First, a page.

PLAUDITS FOR ARMEN Kudos was given to Armen Keteyian for last month's report on CBS into the suicide rate of military veterans, averaging 120-or-so each week, twice the rate of suicides among those in the population with no record of military service: "Members of Congress cited our Investigation as a national wake-up call." Both Keteyian and NBC's Jim Miklaszewski filed on House hearings into requiring the Veterans Administration to keep better records on the mental health of its patients.

At the same time on ABC's Critical Condition series, in-house physician Timothy Johnson was giving top marks to the VA for its state-of-the-art record keeping in hospitals: "Study after study puts the VA system at the very top for fewer medical errors, for effective treatments, for lower costs and for patient satisfaction." Johnson publicized author Phil Longman's book Best care Anywhere on how the "once maligned VA" transformed itself. Johnson's top line finding: "Socialized medicine may sound unAmerican but in fact it is exactly what we provide to our American heroes, more than 5m armed service veterans."

By the way, Johnson was featured twice on ABC. Besides his VA report, he commented on ABC's lead by Lisa Stark (no link) on lowered cholesterol levels. Both Johnson (no link) and CBS' in-house physician Jon LaPook gave most of the credit for our improved arteries to the statin class of medicines. Johnson called them "absolutely remarkable…predictably effective…very safe…I almost would dare use the words miracle drugs."


VACUUM EXPLODES All three networks mentioned the trio of carbombs that killed 41 people in Amarah, capital of Maysan Province in southeastern Iraq. Only CBS assigned a reporter to the carnage. Jeff Glor of the network's Early Show filed from Baghdad. He noted that British troops are withdrawing, leaving "the southern region of Iraq, rich with oil, up for grabs" and creating "a dangerous power vacuum with rival militias vying for control." The British and completing "a surge in reverse," Glor quipped.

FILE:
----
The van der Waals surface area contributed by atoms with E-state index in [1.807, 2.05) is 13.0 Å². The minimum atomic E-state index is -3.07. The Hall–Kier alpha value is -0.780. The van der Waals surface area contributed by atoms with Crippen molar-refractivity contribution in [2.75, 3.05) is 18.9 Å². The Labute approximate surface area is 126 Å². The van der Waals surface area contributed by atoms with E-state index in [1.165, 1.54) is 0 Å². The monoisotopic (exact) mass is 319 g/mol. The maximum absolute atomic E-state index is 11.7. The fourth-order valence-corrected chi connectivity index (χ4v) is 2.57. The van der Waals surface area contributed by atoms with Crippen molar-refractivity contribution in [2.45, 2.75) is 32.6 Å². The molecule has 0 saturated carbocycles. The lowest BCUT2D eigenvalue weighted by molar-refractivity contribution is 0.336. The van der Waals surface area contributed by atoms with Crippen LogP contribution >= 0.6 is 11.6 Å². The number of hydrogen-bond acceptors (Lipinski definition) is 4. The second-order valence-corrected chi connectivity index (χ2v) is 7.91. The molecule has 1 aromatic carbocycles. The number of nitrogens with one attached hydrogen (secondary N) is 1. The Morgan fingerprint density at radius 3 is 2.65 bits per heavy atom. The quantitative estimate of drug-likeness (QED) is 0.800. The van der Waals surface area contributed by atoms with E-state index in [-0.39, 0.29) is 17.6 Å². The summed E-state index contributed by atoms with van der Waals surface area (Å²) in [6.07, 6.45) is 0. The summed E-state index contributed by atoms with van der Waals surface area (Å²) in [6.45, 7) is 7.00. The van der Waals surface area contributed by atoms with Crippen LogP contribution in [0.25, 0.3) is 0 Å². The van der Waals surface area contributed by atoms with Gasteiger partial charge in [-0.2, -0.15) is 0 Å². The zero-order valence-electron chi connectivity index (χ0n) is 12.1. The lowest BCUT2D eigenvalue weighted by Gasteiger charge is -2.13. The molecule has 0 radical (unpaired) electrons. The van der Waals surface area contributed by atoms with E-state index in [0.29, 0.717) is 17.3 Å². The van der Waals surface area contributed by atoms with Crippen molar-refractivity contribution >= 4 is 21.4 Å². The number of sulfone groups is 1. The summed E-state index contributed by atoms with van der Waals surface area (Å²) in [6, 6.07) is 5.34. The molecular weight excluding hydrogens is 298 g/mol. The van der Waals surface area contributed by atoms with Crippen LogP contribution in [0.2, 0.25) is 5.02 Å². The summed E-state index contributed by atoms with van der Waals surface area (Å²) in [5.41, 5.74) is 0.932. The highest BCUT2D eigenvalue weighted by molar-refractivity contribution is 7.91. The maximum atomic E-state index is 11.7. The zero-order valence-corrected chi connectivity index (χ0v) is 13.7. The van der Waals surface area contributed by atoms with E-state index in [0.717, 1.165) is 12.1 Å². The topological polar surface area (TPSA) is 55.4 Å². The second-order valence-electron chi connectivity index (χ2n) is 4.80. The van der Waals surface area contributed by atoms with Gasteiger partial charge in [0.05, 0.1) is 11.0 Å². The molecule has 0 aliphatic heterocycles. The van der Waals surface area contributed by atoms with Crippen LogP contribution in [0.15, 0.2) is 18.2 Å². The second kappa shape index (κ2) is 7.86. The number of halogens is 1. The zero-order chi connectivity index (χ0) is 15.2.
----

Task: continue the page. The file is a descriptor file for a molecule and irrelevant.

CARTOON CYNIC NBC filed its In Depth feature on the arcane world of global finance. Economist Steve Liesman from CNBC, the financial cable news channel, was assigned to explain the coordinated action by five central banks--Switzerland, England, Canada, the Euro zone and the Federal Reserve--to inject a liquid $64bn to ease the so-called credit crunch caused by the problems in the real estate housing market in this country. Liesman took a leaf out of Robert Krulwich's (link to grid) book at ABC and decided to explain the plan using cartoon drawings. Anchor Brian Williams inquired: "To be a cynic here for a minute. Why is this not a bailout for the US from the rest of the world?" "This is like Plan B or C. They have tried a few other things. Bailout is probably Plan D or E. You will know it when there is a bailout," Liesman answered, equally cynically.


BACKWARDS MARCH None of the networks has yet managed to send a correspondent to tropical Bali for the United Nations' conference on global warming. Yesterday, CBS anchor Katie Couric posed Primary Questions to the Presidential candidates on the issue. Last Friday from Borneo, NBC's Ian Williams issued warnings with images of palm oil plantations and ABC's Nick Watt with orangutans. Now Anne Thompson takes another crack at illustrating the ills of global warming for NBC's Our Planet series. She visited New York City's Bronx Zoo to show us penguins who are not endangered by the lack of ice in the Antarctic Ocean. "It is no coincidence," Thompson told us, that the World Wildlife Fund has timed the release of its report on the depletion of the habitat for the emperor penguin for the Bali confab. "The coldest place on earth is warming, threatening the birds' very survival."